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Thread: NVIDIA Didn't Cheat




  1. #1
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    The following is a joint statement from Futuremark and NVIDIA relating to 3DMark03 and optimizations.

    Futuremark Statement

    For the first time in 6 months, as a result of Futuremark's White Paper on May 23rd, 2003, Futuremark and NVIDIA have had detailed discussions regarding NVIDIA GPUs and Futuremark's 3DMark03 benchmark.

    Futuremark now has a deeper understanding of the situation and NVIDIA's optimization strategy. In the light of this, Futuremark now states that NVIDIA's driver design is an application specific optimization and not a cheat.

    The world of 3D Graphics has changed dramatically with the latest generation of highly programmable GPUs. Much like the world of CPUs, each GPU has a different architecture and a unique optimal code path. For example, Futuremark's PCMark2002 has different CPU test compilations for AMD's AthlonXP and Intel's Pentium4 CPUs.

    3DMark03 is designed as an un-optimized DirectX test and it provides performance comparisons accordingly. It does not contain manufacturer specific optimized code paths. Because all modifications that change the workload in 3DMark03 are forbidden, we were obliged to update the product to eliminate the effect of optimizations identified in different drivers so that 3DMark03 continued to produce comparable results.

    However, recent developments in the graphics industry and game development suggest that a different approach for game performance benchmarking might be needed, where manufacturer-specific code path optimization is directly in the code source. Futuremark will consider whether this approach is needed in its future benchmarks.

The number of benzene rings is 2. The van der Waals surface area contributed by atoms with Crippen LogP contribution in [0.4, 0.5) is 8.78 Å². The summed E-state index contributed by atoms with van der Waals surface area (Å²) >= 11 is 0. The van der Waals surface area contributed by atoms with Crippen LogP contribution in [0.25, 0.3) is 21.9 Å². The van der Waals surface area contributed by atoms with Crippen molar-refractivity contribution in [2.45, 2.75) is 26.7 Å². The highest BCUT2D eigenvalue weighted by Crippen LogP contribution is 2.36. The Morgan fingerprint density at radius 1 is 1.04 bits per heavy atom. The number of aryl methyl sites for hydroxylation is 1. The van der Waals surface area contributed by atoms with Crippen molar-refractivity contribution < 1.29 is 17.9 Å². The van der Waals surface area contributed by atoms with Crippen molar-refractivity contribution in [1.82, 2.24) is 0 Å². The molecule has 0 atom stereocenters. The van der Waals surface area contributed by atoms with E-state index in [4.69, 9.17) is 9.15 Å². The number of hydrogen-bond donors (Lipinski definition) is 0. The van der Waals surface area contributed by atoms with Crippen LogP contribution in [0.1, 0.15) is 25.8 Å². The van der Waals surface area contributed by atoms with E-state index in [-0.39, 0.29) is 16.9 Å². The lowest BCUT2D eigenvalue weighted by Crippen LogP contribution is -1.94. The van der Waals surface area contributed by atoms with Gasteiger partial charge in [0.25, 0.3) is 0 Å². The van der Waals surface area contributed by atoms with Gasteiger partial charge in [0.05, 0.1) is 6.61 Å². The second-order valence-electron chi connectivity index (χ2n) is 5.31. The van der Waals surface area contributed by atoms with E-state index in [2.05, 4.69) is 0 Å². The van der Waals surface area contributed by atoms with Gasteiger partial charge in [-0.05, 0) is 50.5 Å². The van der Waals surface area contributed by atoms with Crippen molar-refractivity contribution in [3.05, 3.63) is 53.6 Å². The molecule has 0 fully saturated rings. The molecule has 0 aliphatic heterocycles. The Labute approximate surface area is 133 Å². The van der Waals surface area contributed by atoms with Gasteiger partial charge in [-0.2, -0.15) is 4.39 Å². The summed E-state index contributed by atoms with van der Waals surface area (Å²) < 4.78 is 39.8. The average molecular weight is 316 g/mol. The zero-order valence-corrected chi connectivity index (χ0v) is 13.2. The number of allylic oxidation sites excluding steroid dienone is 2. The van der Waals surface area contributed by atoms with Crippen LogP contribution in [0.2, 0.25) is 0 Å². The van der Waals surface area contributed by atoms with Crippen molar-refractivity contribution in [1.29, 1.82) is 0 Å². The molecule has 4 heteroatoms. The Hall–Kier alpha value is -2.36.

NVIDIA Statement

    NVIDIA works closely with developers to optimize games for GeForceFX. These optimizations (including shader optimizations) are the result of the co-development process. This is the approach NVIDIA would have preferred also for 3DMark03.

    Joint NVIDIA-Futuremark Statement

    Both NVIDIA and Futuremark want to define clear rules with the industry about how benchmarks should be developed and how they should be used. We believe that common rules will prevent these types of unfortunate situations moving forward.
    Cameron "Mr.Tweak" Wilmot
    Managing Director
    Tweak Town Pty Ltd

  2. #2
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    so, to read between the lines a little, nVidia decided to pay gross amounts of money to be part of the FutureMark clan again, and in return, FutureMark now says they didn't cheat?

    :blah:
    386 DX40, 4mb 80ns EDO RAM, .5mb Trident VGA, 120mb 2200rpm JTS HDD, SoundBlaster ISA, Zoltrix 2400bps modem, 2x Creative CDROM (tray loading), Panasonic 3.5" FDD/5.25" FDD, Samsung 14" UVGA Monitor
    -----

    /Z

  3. #3
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    i dont see how not rendering non-viewed parts is cheating, its not cheating. =) technically, its not changing the benchmark, as in image quality or anything. it just defined rendering borders, which doesnt affect the viewed image. cheating, i think, would be like image degration. and only image degration, i dont think theres anything else that could be considered cheating. maybe i missed something, but thats my opinion.